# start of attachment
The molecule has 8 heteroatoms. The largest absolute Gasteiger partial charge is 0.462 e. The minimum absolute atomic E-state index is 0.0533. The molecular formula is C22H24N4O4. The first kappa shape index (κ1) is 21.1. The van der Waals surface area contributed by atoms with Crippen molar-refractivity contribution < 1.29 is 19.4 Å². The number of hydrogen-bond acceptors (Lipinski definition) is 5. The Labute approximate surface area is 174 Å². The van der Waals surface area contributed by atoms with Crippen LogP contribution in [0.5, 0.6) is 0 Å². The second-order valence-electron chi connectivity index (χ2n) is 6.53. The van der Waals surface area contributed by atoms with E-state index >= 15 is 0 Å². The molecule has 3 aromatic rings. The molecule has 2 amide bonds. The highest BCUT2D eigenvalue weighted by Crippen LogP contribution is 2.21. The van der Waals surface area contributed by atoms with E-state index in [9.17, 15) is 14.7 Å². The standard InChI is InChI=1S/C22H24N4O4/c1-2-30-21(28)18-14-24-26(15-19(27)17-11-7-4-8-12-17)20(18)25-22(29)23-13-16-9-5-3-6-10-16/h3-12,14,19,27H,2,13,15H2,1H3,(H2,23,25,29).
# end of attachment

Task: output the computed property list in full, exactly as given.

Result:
The molecule has 8 heteroatoms. The largest absolute Gasteiger partial charge is 0.462 e. The minimum absolute atomic E-state index is 0.0533. The molecular formula is C22H24N4O4. The first kappa shape index (κ1) is 21.1. The van der Waals surface area contributed by atoms with Crippen molar-refractivity contribution < 1.29 is 19.4 Å². The number of hydrogen-bond acceptors (Lipinski definition) is 5. The Labute approximate surface area is 174 Å². The van der Waals surface area contributed by atoms with Crippen LogP contribution in [0.5, 0.6) is 0 Å². The second-order valence-electron chi connectivity index (χ2n) is 6.53. The van der Waals surface area contributed by atoms with E-state index >= 15 is 0 Å². The molecule has 3 aromatic rings. The molecule has 2 amide bonds. The highest BCUT2D eigenvalue weighted by Crippen LogP contribution is 2.21. The van der Waals surface area contributed by atoms with E-state index in [9.17, 15) is 14.7 Å². The standard InChI is InChI=1S/C22H24N4O4/c1-2-30-21(28)18-14-24-26(15-19(27)17-11-7-4-8-12-17)20(18)25-22(29)23-13-16-9-5-3-6-10-16/h3-12,14,19,27H,2,13,15H2,1H3,(H2,23,25,29).